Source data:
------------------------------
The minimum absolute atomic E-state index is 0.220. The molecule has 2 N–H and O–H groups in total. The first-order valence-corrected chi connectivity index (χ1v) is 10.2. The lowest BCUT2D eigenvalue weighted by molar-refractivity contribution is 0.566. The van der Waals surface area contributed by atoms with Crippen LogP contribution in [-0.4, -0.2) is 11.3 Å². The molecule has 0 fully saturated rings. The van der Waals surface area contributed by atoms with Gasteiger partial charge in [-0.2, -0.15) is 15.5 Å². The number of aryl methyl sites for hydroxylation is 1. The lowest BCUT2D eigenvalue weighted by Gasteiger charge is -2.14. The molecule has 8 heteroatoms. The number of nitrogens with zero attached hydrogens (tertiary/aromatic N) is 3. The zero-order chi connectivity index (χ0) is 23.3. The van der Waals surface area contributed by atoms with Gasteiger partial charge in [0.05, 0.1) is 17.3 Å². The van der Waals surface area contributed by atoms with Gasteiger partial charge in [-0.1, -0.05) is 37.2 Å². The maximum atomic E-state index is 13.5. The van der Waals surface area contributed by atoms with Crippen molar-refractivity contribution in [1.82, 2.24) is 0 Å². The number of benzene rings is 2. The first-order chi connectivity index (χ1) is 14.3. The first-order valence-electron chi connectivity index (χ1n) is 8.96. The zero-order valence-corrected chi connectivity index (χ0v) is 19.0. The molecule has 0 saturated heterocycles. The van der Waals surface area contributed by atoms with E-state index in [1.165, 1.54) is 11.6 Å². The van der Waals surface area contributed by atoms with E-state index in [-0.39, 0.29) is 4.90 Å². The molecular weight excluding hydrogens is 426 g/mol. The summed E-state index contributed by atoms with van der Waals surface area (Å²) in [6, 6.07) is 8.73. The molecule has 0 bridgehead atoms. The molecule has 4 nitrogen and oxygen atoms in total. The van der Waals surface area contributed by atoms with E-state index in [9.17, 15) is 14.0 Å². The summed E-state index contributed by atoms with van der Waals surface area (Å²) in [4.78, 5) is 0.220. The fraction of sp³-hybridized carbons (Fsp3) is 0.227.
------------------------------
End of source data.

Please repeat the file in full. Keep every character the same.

The minimum absolute atomic E-state index is 0.220. The molecule has 2 N–H and O–H groups in total. The first-order valence-corrected chi connectivity index (χ1v) is 10.2. The lowest BCUT2D eigenvalue weighted by molar-refractivity contribution is 0.566. The van der Waals surface area contributed by atoms with Crippen LogP contribution in [-0.4, -0.2) is 11.3 Å². The molecule has 0 fully saturated rings. The van der Waals surface area contributed by atoms with Gasteiger partial charge in [-0.2, -0.15) is 15.5 Å². The number of aryl methyl sites for hydroxylation is 1. The lowest BCUT2D eigenvalue weighted by Gasteiger charge is -2.14. The molecule has 8 heteroatoms. The number of nitrogens with zero attached hydrogens (tertiary/aromatic N) is 3. The zero-order chi connectivity index (χ0) is 23.3. The van der Waals surface area contributed by atoms with Gasteiger partial charge in [0.05, 0.1) is 17.3 Å². The van der Waals surface area contributed by atoms with Gasteiger partial charge in [-0.1, -0.05) is 37.2 Å². The maximum atomic E-state index is 13.5. The van der Waals surface area contributed by atoms with Crippen molar-refractivity contribution in [1.82, 2.24) is 0 Å². The number of benzene rings is 2. The first-order chi connectivity index (χ1) is 14.3. The first-order valence-electron chi connectivity index (χ1n) is 8.96. The zero-order valence-corrected chi connectivity index (χ0v) is 19.0. The molecule has 0 saturated heterocycles. The van der Waals surface area contributed by atoms with E-state index in [1.165, 1.54) is 11.6 Å². The van der Waals surface area contributed by atoms with E-state index in [-0.39, 0.29) is 4.90 Å². The molecular weight excluding hydrogens is 426 g/mol. The summed E-state index contributed by atoms with van der Waals surface area (Å²) in [6, 6.07) is 8.73. The molecule has 0 bridgehead atoms. The molecule has 4 nitrogen and oxygen atoms in total. The van der Waals surface area contributed by atoms with E-state index in [9.17, 15) is 14.0 Å². The summed E-state index contributed by atoms with van der Waals surface area (Å²) in [4.78, 5) is 0.220. The fraction of sp³-hybridized carbons (Fsp3) is 0.227.